Jeff Beck named as Classic Rock living legend

Jeff Beck Beck helped shape modern blues-rock and heavy metal

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Guitarist Jeff Beck is to be honoured with a living legend award by Classic Rock magazine.

Beck, 67, was a former member of The Yardbirds and founded the Jeff Beck Group, featuring Rod Stewart on vocals.

The musician, who was born in Surrey, told the BBC News website he was "very honoured" by the award.

"I'm really a backroom boy, not a mainstream rock act," he said. "It means someone is out there looking at what I'm doing, which is really nice."

The Classic Rock Roll Of Honour will be held at London's Roundhouse on 9 November, hosted by Kiss frontman Gene Simmons.

Other nominees include Foo Fighters, Iron Maiden and Metallica, who are all up for band of the year.

They will compete against The Michael Monroe Band, a new project from the former Hanoi Rocks frontman; and supergroup Black Country Communion, which includes Glenn Hughes and Jason Bonham in its line-up.

The 13 nominees for album of the year encompass rock veterans like Journey, Motorhead and Whitesnake alongside relative newcomers like Alter Bridge - who were formed in 2004.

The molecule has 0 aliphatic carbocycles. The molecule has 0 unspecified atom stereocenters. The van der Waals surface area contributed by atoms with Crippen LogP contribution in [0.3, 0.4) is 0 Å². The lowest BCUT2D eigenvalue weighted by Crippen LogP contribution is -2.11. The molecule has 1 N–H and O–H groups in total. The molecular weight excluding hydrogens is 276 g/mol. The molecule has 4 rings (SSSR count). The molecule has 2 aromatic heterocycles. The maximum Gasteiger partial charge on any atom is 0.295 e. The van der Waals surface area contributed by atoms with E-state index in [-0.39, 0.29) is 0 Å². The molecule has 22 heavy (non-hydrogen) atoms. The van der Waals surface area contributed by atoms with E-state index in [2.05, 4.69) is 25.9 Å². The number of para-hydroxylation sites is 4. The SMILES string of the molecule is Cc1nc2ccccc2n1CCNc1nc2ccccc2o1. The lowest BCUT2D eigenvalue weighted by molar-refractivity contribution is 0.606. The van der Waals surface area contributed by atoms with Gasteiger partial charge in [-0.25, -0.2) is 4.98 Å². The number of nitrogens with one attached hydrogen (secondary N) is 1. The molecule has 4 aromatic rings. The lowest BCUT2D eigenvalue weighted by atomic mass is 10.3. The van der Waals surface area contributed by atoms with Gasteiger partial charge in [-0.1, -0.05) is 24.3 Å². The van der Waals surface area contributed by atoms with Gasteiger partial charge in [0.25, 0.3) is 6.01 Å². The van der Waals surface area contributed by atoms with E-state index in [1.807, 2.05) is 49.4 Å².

Beck is also shortlisted in that category for Rock 'n' Roll Party, a live album recorded at a tribute concert for Les Paul.

The guitarist was one of three people to play lead for The Yardbirds - Eric Clapton preceded him, and Jimmy Page took his place in 1966.

While his contemporaries became globally-recognised rock guitarists, Beck followed a more complicated path, embracing jazz, psychedelia and electronica.

"Maybe I'll hear an opera singer and go home and write a heavy metal riff," he said.

"It's just what music does to me. It's hard to explain."

In 2003, Rolling Stone magazine named him the fourteenth greatest guitar player of all time. He has been inducted into the Rock And Roll Hall Of Fame twice - once as a solo artist, and once as part of The Yardbirds.

"It's very difficult to turn your back on something that draws people's attention to what you've been doing," he told the BBC.

"But living legend? It's hard to know what that means."

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